This week over at the Forbes column [access it here], I discuss an article in the new volume of the Journal of Late Antiquity (10.1) It is a great piece of scholarship written by ancient historian Feyo L. Schuddeboom and is called “The Conversion of Temples in Rome.” The article effectively uses archaeological evidence for temple conversion within the city of Rome during the period of Late Antiquity (ca.300-800 CE in this case) in order to further dismantle the myth that all Roman temples were smashed to bits by angry pagans. Using the case study of Rome, Schuddeboom also suggests that temples being converted to churches was usually a pragmatic act rather than one meant to demonstrate the “triumph” of Christianity over paganism.
The article has a helpful map within it. It was also a great excuse to insert some pictures from Santa Maria Antiqua; a 6th century church in the Roman Forum. I was lucky enough to be able to see this converted quadriporticus church near to the ramp that leads up to the Palatine from the Forum Romanum and to glimpse at its recently restored frescoes (see images below).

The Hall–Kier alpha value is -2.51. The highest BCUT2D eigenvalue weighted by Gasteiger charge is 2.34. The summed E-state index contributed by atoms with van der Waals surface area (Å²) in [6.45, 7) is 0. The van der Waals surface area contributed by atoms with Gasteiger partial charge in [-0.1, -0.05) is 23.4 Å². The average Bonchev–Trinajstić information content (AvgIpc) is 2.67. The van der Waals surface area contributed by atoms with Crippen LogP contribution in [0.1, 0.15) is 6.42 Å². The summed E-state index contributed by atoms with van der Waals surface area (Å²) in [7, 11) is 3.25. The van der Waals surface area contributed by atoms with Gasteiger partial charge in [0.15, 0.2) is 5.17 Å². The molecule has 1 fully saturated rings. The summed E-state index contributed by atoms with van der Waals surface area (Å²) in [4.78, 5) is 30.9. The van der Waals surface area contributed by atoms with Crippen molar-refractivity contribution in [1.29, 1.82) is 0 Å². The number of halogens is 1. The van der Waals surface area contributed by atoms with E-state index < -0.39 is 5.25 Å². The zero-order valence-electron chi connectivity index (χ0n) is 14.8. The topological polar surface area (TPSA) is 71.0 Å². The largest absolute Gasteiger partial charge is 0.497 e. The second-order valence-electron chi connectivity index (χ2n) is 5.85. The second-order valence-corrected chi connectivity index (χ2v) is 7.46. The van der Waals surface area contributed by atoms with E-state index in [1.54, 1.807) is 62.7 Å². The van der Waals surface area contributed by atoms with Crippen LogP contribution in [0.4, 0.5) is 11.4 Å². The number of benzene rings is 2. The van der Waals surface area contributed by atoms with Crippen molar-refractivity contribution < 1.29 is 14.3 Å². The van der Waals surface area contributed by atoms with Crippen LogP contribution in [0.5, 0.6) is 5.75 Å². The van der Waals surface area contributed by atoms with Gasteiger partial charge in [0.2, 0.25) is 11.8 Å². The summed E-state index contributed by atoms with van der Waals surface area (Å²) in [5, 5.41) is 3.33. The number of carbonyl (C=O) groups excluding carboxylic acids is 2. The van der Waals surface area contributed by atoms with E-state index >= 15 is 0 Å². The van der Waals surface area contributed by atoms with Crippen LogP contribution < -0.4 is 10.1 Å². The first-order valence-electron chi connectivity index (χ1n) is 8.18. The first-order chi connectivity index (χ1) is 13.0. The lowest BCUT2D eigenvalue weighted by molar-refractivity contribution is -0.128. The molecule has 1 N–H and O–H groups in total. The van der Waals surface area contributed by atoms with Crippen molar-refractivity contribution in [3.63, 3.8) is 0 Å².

Enjoy these photos and this amazing new issue of the JLA. If you care to read about another converted temple in Rome, feel free to read my article on the history of Roman Curiae. The Curia Senatus was a Roman temple and also the Roman Senate House–since senate meetings could only technically be held within a consecrated space in the city of Rome.